Thiamine (vitamin B1) is a water-soluble B vitamin. People get most of the thiamine they need from food, but some thiamine is made by the body. Good sources of thiamine include grain cereals, legumes, nuts, meat, and yeast.
thiamine, thiamin, vitamin B1
How is this product usually used?
Thiamine is readily available in many foods, including beef, beans, lentils, milk, nuts, oats, oranges, wheat, whole-grain cereals, and yeast. As a supplement, thiamine is usually taken by mouth and is often taken together with other B vitamins. It is available in tablet, capsule, chewables, strips, powder, or liquid form. In some cases, thiamine may also be given intramuscularly (injected into a muscle).
The usual amount of thiamine supplement recommended for people 13 years and younger is 0.04 mg to 100 mg per day. People 14 years and older may take 0.07 mg to 100 mg per day.
The recommended amount of thiamine for women who are pregnant or breast-feeding is 1.4 mg per day.
Your health care provider may have recommended using this product in other ways. Contact a health care provider if you have questions.
What is this product used for?
Thiamine is used to:
- help the body use carbohydrates, fats, and proteins for energy
- help with normal growth
- maintain good health
- prevent and treat thiamine deficiency diseases such as beriberi and peripheral neuritis
People have also used thiamine for:
- acquired immune deficiency syndrome (AIDS)
- vision problems such as cataracts and glaucoma
- loss of appetite
- diabetic nephropathy (damage to the kidney due to diabetes)
- gastrointestinal disorders (i.e., any disorders of the mouth, stomach, intestines, or bowels)
- heart disease
- metabolic disorders associated with genetic diseases
- canker sores
People who have or are at risk for thiamine deficiency (i.e., low levels of thiamine) may benefit from using supplements. Many conditions can significantly lower thiamine levels, including:
- alcoholism – over time, thiamine deficiency can cause Wernicke-Korsakoff syndrome (WKS), a condition that affects memory and problem-solving skills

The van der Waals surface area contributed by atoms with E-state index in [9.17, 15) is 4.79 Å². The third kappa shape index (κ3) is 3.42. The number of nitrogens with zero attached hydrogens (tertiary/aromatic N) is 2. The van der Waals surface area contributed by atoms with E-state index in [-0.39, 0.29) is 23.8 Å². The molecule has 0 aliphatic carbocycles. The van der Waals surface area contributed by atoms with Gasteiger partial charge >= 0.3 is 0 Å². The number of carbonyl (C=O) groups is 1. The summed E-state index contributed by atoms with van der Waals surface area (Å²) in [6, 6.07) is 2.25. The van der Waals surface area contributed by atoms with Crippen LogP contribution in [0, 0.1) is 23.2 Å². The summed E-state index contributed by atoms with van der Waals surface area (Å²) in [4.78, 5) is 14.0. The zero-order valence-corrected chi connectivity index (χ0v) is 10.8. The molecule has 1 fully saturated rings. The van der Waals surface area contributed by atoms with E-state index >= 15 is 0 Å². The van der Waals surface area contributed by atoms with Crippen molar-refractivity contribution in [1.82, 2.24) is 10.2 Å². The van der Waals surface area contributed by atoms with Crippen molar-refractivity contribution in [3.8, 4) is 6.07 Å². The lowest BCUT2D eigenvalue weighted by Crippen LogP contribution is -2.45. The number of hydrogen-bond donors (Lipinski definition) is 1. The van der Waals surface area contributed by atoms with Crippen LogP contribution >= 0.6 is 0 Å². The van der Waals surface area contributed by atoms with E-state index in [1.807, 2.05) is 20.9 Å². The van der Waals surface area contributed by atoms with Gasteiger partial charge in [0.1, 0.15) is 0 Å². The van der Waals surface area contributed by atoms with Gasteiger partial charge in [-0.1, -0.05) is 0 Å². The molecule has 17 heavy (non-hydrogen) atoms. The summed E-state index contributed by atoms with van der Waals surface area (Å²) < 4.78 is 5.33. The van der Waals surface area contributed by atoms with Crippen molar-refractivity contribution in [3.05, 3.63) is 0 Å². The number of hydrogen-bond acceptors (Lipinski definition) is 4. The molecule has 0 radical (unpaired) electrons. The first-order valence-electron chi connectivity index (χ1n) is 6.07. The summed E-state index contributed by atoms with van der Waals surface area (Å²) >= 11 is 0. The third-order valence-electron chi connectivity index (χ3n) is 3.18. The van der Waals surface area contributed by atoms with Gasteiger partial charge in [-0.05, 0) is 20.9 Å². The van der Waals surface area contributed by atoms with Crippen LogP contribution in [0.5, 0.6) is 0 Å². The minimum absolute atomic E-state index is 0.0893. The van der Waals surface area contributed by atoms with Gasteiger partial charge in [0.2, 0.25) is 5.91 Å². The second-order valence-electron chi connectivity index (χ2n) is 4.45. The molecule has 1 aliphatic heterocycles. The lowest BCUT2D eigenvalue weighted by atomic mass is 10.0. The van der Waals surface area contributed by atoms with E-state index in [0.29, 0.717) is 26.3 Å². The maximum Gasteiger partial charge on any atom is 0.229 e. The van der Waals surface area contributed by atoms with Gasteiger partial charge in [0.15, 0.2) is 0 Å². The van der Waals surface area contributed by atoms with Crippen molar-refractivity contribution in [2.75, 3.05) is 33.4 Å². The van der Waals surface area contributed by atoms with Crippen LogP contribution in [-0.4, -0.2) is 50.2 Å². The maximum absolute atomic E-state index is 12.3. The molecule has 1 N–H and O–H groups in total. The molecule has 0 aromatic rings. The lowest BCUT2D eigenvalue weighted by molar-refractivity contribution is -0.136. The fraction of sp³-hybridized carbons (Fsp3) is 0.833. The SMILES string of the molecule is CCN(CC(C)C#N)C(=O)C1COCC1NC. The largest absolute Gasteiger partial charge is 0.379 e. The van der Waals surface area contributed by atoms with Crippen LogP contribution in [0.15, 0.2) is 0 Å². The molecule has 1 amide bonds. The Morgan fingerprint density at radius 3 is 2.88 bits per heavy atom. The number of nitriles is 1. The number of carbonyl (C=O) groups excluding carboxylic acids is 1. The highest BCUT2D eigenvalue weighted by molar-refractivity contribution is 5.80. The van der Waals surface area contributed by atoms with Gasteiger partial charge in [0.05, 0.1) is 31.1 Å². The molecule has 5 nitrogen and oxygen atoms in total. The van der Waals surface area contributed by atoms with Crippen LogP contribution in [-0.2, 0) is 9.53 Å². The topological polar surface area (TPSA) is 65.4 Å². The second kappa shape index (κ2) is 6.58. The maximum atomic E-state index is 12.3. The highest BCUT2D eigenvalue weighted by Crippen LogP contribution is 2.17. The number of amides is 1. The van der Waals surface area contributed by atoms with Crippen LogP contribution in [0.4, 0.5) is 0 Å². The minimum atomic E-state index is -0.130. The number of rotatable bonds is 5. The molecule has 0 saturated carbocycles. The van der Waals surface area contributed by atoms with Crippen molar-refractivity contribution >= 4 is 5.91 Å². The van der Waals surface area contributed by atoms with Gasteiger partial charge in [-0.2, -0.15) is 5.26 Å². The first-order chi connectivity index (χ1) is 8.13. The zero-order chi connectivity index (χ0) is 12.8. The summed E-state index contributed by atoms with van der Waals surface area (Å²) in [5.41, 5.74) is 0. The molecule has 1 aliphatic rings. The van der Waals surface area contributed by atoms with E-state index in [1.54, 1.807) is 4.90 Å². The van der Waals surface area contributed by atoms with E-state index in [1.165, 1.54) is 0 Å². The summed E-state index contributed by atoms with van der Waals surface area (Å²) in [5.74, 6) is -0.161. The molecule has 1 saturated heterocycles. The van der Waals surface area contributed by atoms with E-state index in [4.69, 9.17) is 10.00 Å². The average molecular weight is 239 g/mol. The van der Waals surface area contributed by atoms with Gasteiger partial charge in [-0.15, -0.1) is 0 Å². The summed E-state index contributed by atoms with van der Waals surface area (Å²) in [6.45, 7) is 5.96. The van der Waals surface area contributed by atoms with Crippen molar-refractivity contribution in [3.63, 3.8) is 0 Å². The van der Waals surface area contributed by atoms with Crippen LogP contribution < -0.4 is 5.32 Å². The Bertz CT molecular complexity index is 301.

- cirrhosis (a condition caused by liver damage, often because of alcoholism)
- gastrointestinal disorders (i.e., any disorder of the mouth, stomach, intestines, or bowel)
- people who are on dialysis for kidney failure
- people who have disorders that reduce the body's ability to take in nutrients from food may have low thiamine levels
- people taking diureticdiuretican agent that increases urine flows (medications that increase urine output)
Thiamine supplementation has been shown to be effective in treating thiamine deficiency, metabolic disorders associated with genetic disease (e.g., subacute necrotizing encephalopathy also known as Leigh's disease, maple syrup urine disease, and lactic acidosis), and Wernicke-Korsakoff syndrome (WKS). There is evidence that shows thiamine is possibly effective for diabetic nephropathy, dysmenorrhea (painful menstrual period), and cataracts.
Your health care provider may have recommended this product for other conditions. Contact a health care provider if you have questions.
What else should I be aware of?
Thiamine taken by mouth is safe for most adults when used in the recommended daily amount. Rarely, people may have an allergic reaction to taking thiamine supplements by mouth (i.e., skin swelling, redness, itchiness). If you have an allergic reaction, stop taking the supplement and contact a health care provider.
Taking thiamine injections can cause feelings of warmth, tingling, itching, pain, rash, nausea, weakness, tightening of the throat, and sweating. In some cases, thiamine injections have caused death.
Thiamine appears to be safe for use during pregnancy and while breast-feeding when it is used in the recommended daily amount.
Coffee and tea appear to prevent thiamine from being used properly in the body. For people who get enough thiamine in their diet, this is not usually a problem. People who drink large amounts of coffee or tea and do not get enough thiamine in their diet may be at risk for thiamine deficiency.
Before taking any new medications, including natural health products, speak to your physician, pharmacist, or other health care provider. Tell your health care provider about any natural health products you may be taking.
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